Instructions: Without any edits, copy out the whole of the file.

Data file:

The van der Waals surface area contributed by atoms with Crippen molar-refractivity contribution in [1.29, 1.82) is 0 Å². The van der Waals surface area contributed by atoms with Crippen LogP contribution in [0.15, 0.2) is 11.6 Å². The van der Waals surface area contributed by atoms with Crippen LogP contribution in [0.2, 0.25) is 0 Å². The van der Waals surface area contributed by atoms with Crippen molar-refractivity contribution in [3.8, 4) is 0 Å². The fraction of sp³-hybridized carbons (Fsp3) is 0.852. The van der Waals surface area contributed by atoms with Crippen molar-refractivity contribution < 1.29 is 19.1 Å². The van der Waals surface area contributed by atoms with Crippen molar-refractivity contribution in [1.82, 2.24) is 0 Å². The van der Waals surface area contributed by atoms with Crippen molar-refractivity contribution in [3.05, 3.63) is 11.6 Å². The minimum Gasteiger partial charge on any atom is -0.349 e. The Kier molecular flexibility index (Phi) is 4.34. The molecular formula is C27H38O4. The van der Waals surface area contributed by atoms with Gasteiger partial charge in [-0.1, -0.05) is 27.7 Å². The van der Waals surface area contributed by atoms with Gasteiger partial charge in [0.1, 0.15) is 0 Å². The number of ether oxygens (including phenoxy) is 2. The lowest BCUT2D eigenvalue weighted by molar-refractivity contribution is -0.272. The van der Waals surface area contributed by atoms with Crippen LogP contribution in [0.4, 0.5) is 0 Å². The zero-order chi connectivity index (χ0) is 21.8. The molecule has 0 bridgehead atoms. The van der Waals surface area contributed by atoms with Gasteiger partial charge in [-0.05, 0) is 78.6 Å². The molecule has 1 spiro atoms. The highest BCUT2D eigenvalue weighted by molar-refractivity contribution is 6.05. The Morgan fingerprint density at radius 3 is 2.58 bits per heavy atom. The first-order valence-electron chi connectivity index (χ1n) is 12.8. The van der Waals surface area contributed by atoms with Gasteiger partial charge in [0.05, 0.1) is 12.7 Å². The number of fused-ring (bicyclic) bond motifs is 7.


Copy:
The van der Waals surface area contributed by atoms with Crippen molar-refractivity contribution in [1.29, 1.82) is 0 Å². The van der Waals surface area contributed by atoms with Crippen LogP contribution in [0.15, 0.2) is 11.6 Å². The van der Waals surface area contributed by atoms with Crippen LogP contribution in [0.2, 0.25) is 0 Å². The van der Waals surface area contributed by atoms with Crippen molar-refractivity contribution in [3.8, 4) is 0 Å². The fraction of sp³-hybridized carbons (Fsp3) is 0.852. The van der Waals surface area contributed by atoms with Crippen molar-refractivity contribution < 1.29 is 19.1 Å². The van der Waals surface area contributed by atoms with Crippen molar-refractivity contribution in [1.82, 2.24) is 0 Å². The van der Waals surface area contributed by atoms with Crippen molar-refractivity contribution in [3.05, 3.63) is 11.6 Å². The minimum Gasteiger partial charge on any atom is -0.349 e. The Kier molecular flexibility index (Phi) is 4.34. The molecular formula is C27H38O4. The van der Waals surface area contributed by atoms with Gasteiger partial charge in [-0.1, -0.05) is 27.7 Å². The van der Waals surface area contributed by atoms with Gasteiger partial charge in [0.1, 0.15) is 0 Å². The number of ether oxygens (including phenoxy) is 2. The lowest BCUT2D eigenvalue weighted by molar-refractivity contribution is -0.272. The van der Waals surface area contributed by atoms with Crippen LogP contribution in [0.4, 0.5) is 0 Å². The zero-order chi connectivity index (χ0) is 21.8. The molecule has 0 bridgehead atoms. The van der Waals surface area contributed by atoms with Gasteiger partial charge in [-0.05, 0) is 78.6 Å². The molecule has 1 spiro atoms. The highest BCUT2D eigenvalue weighted by molar-refractivity contribution is 6.05. The Morgan fingerprint density at radius 3 is 2.58 bits per heavy atom. The first-order valence-electron chi connectivity index (χ1n) is 12.8. The van der Waals surface area contributed by atoms with Gasteiger partial charge in [0.05, 0.1) is 12.7 Å². The number of fused-ring (bicyclic) bond motifs is 7.